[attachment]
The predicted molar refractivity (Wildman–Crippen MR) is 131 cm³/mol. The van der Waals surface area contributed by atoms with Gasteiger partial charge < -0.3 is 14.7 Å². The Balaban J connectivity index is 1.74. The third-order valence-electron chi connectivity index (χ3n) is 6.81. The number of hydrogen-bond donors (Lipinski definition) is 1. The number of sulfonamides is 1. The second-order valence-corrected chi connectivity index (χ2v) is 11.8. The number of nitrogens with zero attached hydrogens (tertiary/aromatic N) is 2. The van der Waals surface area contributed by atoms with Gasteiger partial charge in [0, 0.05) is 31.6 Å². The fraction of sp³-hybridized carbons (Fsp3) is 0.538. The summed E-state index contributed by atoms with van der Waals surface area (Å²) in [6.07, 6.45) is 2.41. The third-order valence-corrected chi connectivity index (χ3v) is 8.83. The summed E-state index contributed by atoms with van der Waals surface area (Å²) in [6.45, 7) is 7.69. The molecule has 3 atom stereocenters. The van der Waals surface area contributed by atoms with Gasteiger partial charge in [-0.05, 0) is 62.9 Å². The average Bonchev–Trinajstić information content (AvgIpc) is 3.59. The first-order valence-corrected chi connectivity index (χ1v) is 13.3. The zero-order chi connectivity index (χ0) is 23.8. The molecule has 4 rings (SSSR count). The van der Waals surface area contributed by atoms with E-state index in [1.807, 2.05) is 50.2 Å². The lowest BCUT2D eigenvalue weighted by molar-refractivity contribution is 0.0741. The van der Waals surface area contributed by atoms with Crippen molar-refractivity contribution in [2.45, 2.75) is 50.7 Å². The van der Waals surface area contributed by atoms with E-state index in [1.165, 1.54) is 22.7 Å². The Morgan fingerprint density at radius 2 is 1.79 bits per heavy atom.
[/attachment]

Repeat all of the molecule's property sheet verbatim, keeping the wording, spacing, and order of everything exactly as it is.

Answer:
The predicted molar refractivity (Wildman–Crippen MR) is 131 cm³/mol. The van der Waals surface area contributed by atoms with Gasteiger partial charge < -0.3 is 14.7 Å². The Balaban J connectivity index is 1.74. The third-order valence-electron chi connectivity index (χ3n) is 6.81. The number of hydrogen-bond donors (Lipinski definition) is 1. The number of sulfonamides is 1. The second-order valence-corrected chi connectivity index (χ2v) is 11.8. The number of nitrogens with zero attached hydrogens (tertiary/aromatic N) is 2. The van der Waals surface area contributed by atoms with Gasteiger partial charge in [0, 0.05) is 31.6 Å². The fraction of sp³-hybridized carbons (Fsp3) is 0.538. The summed E-state index contributed by atoms with van der Waals surface area (Å²) in [6.07, 6.45) is 2.41. The third-order valence-corrected chi connectivity index (χ3v) is 8.83. The summed E-state index contributed by atoms with van der Waals surface area (Å²) in [6.45, 7) is 7.69. The molecule has 3 atom stereocenters. The van der Waals surface area contributed by atoms with Gasteiger partial charge in [-0.05, 0) is 62.9 Å². The average Bonchev–Trinajstić information content (AvgIpc) is 3.59. The first-order valence-corrected chi connectivity index (χ1v) is 13.3. The zero-order chi connectivity index (χ0) is 23.8. The molecule has 4 rings (SSSR count). The van der Waals surface area contributed by atoms with E-state index in [1.807, 2.05) is 50.2 Å². The lowest BCUT2D eigenvalue weighted by molar-refractivity contribution is 0.0741. The van der Waals surface area contributed by atoms with Crippen molar-refractivity contribution in [2.45, 2.75) is 50.7 Å². The van der Waals surface area contributed by atoms with E-state index in [1.165, 1.54) is 22.7 Å². The Morgan fingerprint density at radius 2 is 1.79 bits per heavy atom.